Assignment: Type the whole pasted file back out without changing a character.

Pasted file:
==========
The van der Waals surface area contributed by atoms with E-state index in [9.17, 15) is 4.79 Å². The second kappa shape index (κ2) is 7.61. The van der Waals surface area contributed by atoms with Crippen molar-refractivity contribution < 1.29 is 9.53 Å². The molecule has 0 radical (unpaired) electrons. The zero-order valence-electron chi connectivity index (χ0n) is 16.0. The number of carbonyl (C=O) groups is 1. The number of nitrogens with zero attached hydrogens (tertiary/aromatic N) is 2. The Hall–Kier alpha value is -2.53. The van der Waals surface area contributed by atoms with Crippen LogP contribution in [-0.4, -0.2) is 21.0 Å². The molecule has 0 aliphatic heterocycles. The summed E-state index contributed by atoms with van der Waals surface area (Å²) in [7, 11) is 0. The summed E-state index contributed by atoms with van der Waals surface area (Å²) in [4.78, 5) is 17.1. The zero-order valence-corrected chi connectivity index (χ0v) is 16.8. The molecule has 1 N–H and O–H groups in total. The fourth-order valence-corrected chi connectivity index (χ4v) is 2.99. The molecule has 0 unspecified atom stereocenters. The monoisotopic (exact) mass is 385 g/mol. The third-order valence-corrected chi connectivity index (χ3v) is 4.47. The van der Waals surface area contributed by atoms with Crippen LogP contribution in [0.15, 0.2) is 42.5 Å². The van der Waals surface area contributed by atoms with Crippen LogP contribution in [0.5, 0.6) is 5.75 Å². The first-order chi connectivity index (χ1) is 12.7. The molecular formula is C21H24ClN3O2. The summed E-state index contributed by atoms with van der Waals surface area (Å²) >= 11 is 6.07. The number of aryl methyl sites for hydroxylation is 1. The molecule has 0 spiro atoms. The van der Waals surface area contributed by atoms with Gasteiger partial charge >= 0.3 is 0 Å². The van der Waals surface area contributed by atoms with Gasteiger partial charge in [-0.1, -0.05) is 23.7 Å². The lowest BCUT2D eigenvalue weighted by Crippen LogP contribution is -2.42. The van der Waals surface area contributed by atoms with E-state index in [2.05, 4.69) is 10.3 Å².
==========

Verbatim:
The van der Waals surface area contributed by atoms with E-state index in [9.17, 15) is 4.79 Å². The second kappa shape index (κ2) is 7.61. The van der Waals surface area contributed by atoms with Crippen molar-refractivity contribution < 1.29 is 9.53 Å². The molecule has 0 radical (unpaired) electrons. The zero-order valence-electron chi connectivity index (χ0n) is 16.0. The number of carbonyl (C=O) groups is 1. The number of nitrogens with zero attached hydrogens (tertiary/aromatic N) is 2. The Hall–Kier alpha value is -2.53. The van der Waals surface area contributed by atoms with Crippen LogP contribution in [-0.4, -0.2) is 21.0 Å². The molecule has 0 aliphatic heterocycles. The summed E-state index contributed by atoms with van der Waals surface area (Å²) in [7, 11) is 0. The summed E-state index contributed by atoms with van der Waals surface area (Å²) in [4.78, 5) is 17.1. The zero-order valence-corrected chi connectivity index (χ0v) is 16.8. The molecule has 1 N–H and O–H groups in total. The fourth-order valence-corrected chi connectivity index (χ4v) is 2.99. The molecule has 0 unspecified atom stereocenters. The monoisotopic (exact) mass is 385 g/mol. The third-order valence-corrected chi connectivity index (χ3v) is 4.47. The van der Waals surface area contributed by atoms with Crippen LogP contribution in [0.15, 0.2) is 42.5 Å². The van der Waals surface area contributed by atoms with Crippen LogP contribution in [0.5, 0.6) is 5.75 Å². The first-order chi connectivity index (χ1) is 12.7. The molecular formula is C21H24ClN3O2. The summed E-state index contributed by atoms with van der Waals surface area (Å²) >= 11 is 6.07. The number of aryl methyl sites for hydroxylation is 1. The molecule has 0 spiro atoms. The van der Waals surface area contributed by atoms with Gasteiger partial charge >= 0.3 is 0 Å². The van der Waals surface area contributed by atoms with Gasteiger partial charge in [-0.1, -0.05) is 23.7 Å². The lowest BCUT2D eigenvalue weighted by Crippen LogP contribution is -2.42. The van der Waals surface area contributed by atoms with E-state index in [2.05, 4.69) is 10.3 Å².